When the prophet Samuel came to the house of Jessie to anoint one of his son’s as King of Israel, David was not even invited to the meeting.  No one would have expected David to be king, not even Samuel.  God however, reminds Samuel that “the Lord seeth not as man seeth; for man looketh on the outward appearance, but the Lord looketh on the heart” (1 Samuel 16:7).  This is oddly similar to what the prophet Isaiah says about the Christ in Isaiah 53:2, “he hath no form nor comeliness; and when we shall see him, there is no beauty that we should desire him.”   Despite being anointed as king, however, David did not immediately take possession of the throne as king.  Jesus likewise is the King of King and Lord of Lords and the rightful King of Israel even now, and yet he also did not immediately take the throne as king.

Like Jesus, David quickly became very popular among the people, performing many acts of valor in battle.  The people even began singing songs about David, saying “Saul has slain his thousands, and David his ten thousands” (1 Samuel 18:7).  Jesus also became very popular among the people because of the many signs and miracles he performed.  It is this popularity, however, that created problems for both David and Jesus.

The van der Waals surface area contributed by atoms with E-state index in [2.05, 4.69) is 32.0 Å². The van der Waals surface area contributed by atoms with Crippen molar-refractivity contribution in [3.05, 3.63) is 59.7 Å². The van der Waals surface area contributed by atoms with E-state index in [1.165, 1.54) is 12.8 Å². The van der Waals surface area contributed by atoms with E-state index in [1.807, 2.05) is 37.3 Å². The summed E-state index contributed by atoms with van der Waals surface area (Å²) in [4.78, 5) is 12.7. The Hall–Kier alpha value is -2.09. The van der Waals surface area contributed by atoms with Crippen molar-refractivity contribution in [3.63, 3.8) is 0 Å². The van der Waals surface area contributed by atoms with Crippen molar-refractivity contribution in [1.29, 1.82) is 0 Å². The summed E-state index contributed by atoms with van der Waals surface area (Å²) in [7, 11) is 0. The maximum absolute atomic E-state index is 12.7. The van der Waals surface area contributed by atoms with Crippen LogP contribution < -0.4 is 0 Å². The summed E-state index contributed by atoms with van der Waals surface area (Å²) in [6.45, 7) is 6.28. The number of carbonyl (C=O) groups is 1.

The Jewish leadership quickly rejected Jesus because they were jealous of his popularity with the people.  Saul also quickly rejected David because of his jealously over David’s popularity.  Saul knew that God had rejected him and was worried that David would overthrow him as king.  The Pharisees were likewise concerned over their position of authority.

As a result David spent much time wandering in the wilderness, a foreshadowing of the time that Jesus spent in the wilderness.   Saul sought to take David’s life many times, but David always escaped.  No matter how many people counseled him to kill Saul during his exile, he refused to shed the blood of God’s anointed king. Eventually, in God’s timing, Saul was brought down and killed in battle, and David’s obedience not to kill Saul was rewarded. He was able to return victoriously from the wilderness and take his place as king.  Jesus also returned victoriously from the wilderness after being obedient and resisting the temptations of Satan.